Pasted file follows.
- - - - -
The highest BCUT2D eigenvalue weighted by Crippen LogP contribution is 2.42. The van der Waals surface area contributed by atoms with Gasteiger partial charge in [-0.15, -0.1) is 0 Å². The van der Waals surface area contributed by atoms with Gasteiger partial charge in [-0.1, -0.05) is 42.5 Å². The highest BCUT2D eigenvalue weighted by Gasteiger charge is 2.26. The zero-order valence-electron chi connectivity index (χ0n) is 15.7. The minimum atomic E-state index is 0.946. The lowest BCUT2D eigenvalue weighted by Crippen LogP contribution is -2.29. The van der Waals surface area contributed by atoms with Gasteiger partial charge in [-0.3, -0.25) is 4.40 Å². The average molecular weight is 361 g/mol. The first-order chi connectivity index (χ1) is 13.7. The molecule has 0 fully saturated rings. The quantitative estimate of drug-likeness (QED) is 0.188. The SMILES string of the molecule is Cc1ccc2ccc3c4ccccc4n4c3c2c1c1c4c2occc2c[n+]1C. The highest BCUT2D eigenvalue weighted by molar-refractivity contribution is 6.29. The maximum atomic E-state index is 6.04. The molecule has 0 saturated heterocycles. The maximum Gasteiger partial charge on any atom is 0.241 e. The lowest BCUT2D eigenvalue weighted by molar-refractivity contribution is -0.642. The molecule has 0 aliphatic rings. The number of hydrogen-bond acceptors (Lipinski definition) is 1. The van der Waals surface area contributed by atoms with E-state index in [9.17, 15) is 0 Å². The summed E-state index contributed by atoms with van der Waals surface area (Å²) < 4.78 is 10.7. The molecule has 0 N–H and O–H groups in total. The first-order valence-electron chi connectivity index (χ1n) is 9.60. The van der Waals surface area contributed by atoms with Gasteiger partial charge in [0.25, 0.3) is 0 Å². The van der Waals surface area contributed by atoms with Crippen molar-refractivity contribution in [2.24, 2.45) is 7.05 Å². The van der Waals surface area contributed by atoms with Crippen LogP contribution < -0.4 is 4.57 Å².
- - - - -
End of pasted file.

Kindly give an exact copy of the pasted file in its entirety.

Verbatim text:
The highest BCUT2D eigenvalue weighted by Crippen LogP contribution is 2.42. The van der Waals surface area contributed by atoms with Gasteiger partial charge in [-0.15, -0.1) is 0 Å². The van der Waals surface area contributed by atoms with Gasteiger partial charge in [-0.1, -0.05) is 42.5 Å². The highest BCUT2D eigenvalue weighted by Gasteiger charge is 2.26. The zero-order valence-electron chi connectivity index (χ0n) is 15.7. The minimum atomic E-state index is 0.946. The lowest BCUT2D eigenvalue weighted by Crippen LogP contribution is -2.29. The van der Waals surface area contributed by atoms with Gasteiger partial charge in [-0.3, -0.25) is 4.40 Å². The average molecular weight is 361 g/mol. The first-order chi connectivity index (χ1) is 13.7. The molecule has 0 fully saturated rings. The quantitative estimate of drug-likeness (QED) is 0.188. The SMILES string of the molecule is Cc1ccc2ccc3c4ccccc4n4c3c2c1c1c4c2occc2c[n+]1C. The highest BCUT2D eigenvalue weighted by molar-refractivity contribution is 6.29. The maximum atomic E-state index is 6.04. The molecule has 0 saturated heterocycles. The maximum Gasteiger partial charge on any atom is 0.241 e. The lowest BCUT2D eigenvalue weighted by molar-refractivity contribution is -0.642. The molecule has 0 aliphatic rings. The number of hydrogen-bond acceptors (Lipinski definition) is 1. The van der Waals surface area contributed by atoms with E-state index in [9.17, 15) is 0 Å². The summed E-state index contributed by atoms with van der Waals surface area (Å²) < 4.78 is 10.7. The molecule has 0 N–H and O–H groups in total. The first-order valence-electron chi connectivity index (χ1n) is 9.60. The van der Waals surface area contributed by atoms with Gasteiger partial charge in [0.25, 0.3) is 0 Å². The van der Waals surface area contributed by atoms with Crippen molar-refractivity contribution in [2.24, 2.45) is 7.05 Å². The van der Waals surface area contributed by atoms with Crippen LogP contribution < -0.4 is 4.57 Å².